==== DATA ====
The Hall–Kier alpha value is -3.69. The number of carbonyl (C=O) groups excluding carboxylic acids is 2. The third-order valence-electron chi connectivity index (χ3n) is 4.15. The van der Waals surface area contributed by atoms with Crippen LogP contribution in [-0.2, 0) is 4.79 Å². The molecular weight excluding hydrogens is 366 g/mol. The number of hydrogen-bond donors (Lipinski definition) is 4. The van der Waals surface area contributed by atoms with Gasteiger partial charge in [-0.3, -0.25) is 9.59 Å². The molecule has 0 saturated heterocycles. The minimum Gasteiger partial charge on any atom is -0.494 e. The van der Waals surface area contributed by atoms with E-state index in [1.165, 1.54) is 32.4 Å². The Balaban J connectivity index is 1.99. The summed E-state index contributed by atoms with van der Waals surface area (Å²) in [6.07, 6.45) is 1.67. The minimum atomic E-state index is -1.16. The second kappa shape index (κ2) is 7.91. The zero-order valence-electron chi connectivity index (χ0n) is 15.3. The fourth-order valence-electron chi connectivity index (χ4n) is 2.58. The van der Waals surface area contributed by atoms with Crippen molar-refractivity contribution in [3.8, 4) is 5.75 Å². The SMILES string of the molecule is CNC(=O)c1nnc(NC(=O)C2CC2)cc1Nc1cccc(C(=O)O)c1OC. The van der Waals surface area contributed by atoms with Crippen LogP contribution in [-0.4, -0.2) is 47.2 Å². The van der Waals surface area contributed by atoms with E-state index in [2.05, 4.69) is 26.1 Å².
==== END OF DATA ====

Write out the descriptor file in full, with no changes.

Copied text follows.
The Hall–Kier alpha value is -3.69. The number of carbonyl (C=O) groups excluding carboxylic acids is 2. The third-order valence-electron chi connectivity index (χ3n) is 4.15. The van der Waals surface area contributed by atoms with Crippen LogP contribution in [-0.2, 0) is 4.79 Å². The molecular weight excluding hydrogens is 366 g/mol. The number of hydrogen-bond donors (Lipinski definition) is 4. The van der Waals surface area contributed by atoms with Gasteiger partial charge in [-0.3, -0.25) is 9.59 Å². The molecule has 0 saturated heterocycles. The minimum Gasteiger partial charge on any atom is -0.494 e. The van der Waals surface area contributed by atoms with E-state index in [1.165, 1.54) is 32.4 Å². The Balaban J connectivity index is 1.99. The summed E-state index contributed by atoms with van der Waals surface area (Å²) in [6.07, 6.45) is 1.67. The minimum atomic E-state index is -1.16. The second kappa shape index (κ2) is 7.91. The zero-order valence-electron chi connectivity index (χ0n) is 15.3. The fourth-order valence-electron chi connectivity index (χ4n) is 2.58. The van der Waals surface area contributed by atoms with Crippen molar-refractivity contribution in [3.8, 4) is 5.75 Å². The SMILES string of the molecule is CNC(=O)c1nnc(NC(=O)C2CC2)cc1Nc1cccc(C(=O)O)c1OC. The van der Waals surface area contributed by atoms with Crippen LogP contribution in [-0.4, -0.2) is 47.2 Å². The van der Waals surface area contributed by atoms with E-state index in [2.05, 4.69) is 26.1 Å².